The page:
One of the primary keys to peace is the amelioration of suffering in the developing world, the elimination of poverty, hunger, famine, environmental degradation, illness with AIDS emerging as a major threat.These issues can perhaps be attributed, in part, to the legacy of colonialism, playing some part in the root causes of the tribal, ethnic and civil strife.It is no secret that the countries of the developing world are of interest to the major world powers – the G-8(and before them the colonial powers) only in relation to their own economic gain.It is only where their financial interests are at stake will the powerful nations intervene – a prime example is the Gulf War when the oil supplies were endangered by Iraq’s invasion of Kuwait.
We recently celebrated the 100th Anniversary of the 1899 Hague Appeal for Peace Conference.The 1899 Conference is perhaps an appropriate defining point to measure how far we have come on the road to peace; to look for significant milestones that suggest we may be having some success in our struggle for a culture of peace; and signposts that will provide us with direction on the path to a peaceful future.
By the time of the first Hague Conference there were over four hundred peace societies – the growth, development, sophistication of which, since then, I see as the most significant and most important progression on the road to peace.One hundred years later Cora Weiss, President of 1999 Hague Appeal for Peace managed to bring to The Hague, over 8,000 people from around the globe, representing many different organizations concerned with the need, and working in different areas, for peace.This is the future of civil society.
The 1899 Hague Peace Conference emerged at the end – and because of – a war-torn century- at that time the worst in history.There are several views on the reason for the meeting in the Hague in 1899 and I think two of them, inconsistent though they are, provide a telling argument for the complexities in which we find ourselves, with regard to the peoples-of-the-world’s longing for peace.
One view, expressed by Judge Weeramantry, a highly regarded former judge, and Vice-President, of the International Court of Justice, is that the world was sickened by the fact that during the 19th Century, the horrors of war had caused human suffering on a scale at that time unprecedented in history: new levels of efficiency had been achieved “in the regimentation of resources for the slaughter of enemy populations.”In response to the outcry and call for peace, the Czar of Russia, according to Judge Weeramantry, took the initiative, and the Great Powers met in The Hague and(I’ll quote him) “made plans to lead humanity to a golden future free of the scourge of war [and] went further along the path to establishing a machinery for global justice than any other conference in recorded history.”However, we have to acknowledge the abysmal failure of this dream with over eight-and-a-half million people killed less than twenty years later. (Weeramantry, 10)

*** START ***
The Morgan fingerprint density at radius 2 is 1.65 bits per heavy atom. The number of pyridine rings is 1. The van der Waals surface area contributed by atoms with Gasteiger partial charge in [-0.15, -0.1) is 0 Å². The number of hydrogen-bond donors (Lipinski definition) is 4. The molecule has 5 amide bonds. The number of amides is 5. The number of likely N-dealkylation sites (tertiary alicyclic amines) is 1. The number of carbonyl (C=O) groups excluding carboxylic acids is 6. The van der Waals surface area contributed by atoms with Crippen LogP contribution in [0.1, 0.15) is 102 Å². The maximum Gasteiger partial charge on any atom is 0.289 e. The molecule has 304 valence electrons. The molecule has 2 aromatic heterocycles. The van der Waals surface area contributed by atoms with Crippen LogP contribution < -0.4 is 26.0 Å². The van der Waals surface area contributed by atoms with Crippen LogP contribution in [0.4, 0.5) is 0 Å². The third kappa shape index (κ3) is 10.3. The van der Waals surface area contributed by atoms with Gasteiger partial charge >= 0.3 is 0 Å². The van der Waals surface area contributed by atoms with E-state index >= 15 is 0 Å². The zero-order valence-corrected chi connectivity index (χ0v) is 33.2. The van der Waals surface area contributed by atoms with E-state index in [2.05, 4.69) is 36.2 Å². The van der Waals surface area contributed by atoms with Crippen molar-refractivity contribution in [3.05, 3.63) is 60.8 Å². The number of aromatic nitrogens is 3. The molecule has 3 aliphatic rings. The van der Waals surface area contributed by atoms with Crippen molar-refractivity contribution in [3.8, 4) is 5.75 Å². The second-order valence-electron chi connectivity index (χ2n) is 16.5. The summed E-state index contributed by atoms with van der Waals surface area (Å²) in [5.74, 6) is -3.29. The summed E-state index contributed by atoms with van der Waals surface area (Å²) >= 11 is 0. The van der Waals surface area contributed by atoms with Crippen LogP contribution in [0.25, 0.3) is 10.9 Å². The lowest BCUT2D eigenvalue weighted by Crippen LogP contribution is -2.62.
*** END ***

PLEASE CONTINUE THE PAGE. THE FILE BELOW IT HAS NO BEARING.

Another view, and equally valid, voiced by Geoffrey Robertson, a well respected international lawyer and Queen’s Counsel, specializing in human rights, is that the Great Powers met in The Hague in 1899 and 1907, and prior to that in St. Petersburg, with the aim of reducing “the cost of killing soldiers in wars.”The major powers, he says, met out of concern about the cost of new weaponry, and agreed on limits “on the development of poison gases and explosive ‘dum-dum bullets.”According to him, these rules “came to be dressed up in the language of humanity… due to the influence of the International Committee of the Red Cross”.However, the intention of the founder of the Red Cross, who was “horrified by the carnage left on the European battlefields”, according to Robertson, was, not to end war, but merely “to make these wars more humane for injured soldiers and prisoners.” (Robertson, 15).
This marked the emergence of International Humanitarian Law which is one of the milestones on the road to a culture of peace.Humanitarian law, though, is war law – it imposes legal restraints on the warrior, the methods of killing.The modern rules governing the conduct of warriors which include rules on who and what can be targeted,”are now collected in the four Geneva Conventions.”However, according to Robertson “after a century of arms control efforts, commencing in 1899 with a peace conference in The Hague at which twenty-six nations debated whether to use dum-dum bullets, ends with 50 million Kalashnikov rifles in circulation and with no international rule preventing the use – let alone the development – of nuclear weapons.” (Robertson, 173, 167).
The development of International Law, even though still in its formative stages and relying “upon equity, ethics, and the moral sense of mankind to nourish its developing principles,” can be considered a series of milestones or perhaps paving stones – because they create a legal ground, a code of conduct – on the road to peace.However, the problem with International Law is that it develops after the fact, after the atrocity, after the war, and we are reaching the point where such retrospective remedies become increasingly futile. (Weeramantry, 5)
Most – if not all (perhaps all) – of the decisive actions and the creation of major global institutions concerned with freedom, justice and human dignity – peace – have arisen – like the phoenix – from the ashes of war, of death, of abominable acts of destruction.The League of Nations and the International Court of Justice emerged as a response to the horrors of the First World War. These two institutions, however, did not concern themselves with human dignity per se, for the League of Nations was created for developing and keeping peace between states. The International Court Justice has jurisdiction only over consenting states party to the Statute of the ICJ.Individuals had to wait for another war before their interests, the interests of the members of civil society were taken into account.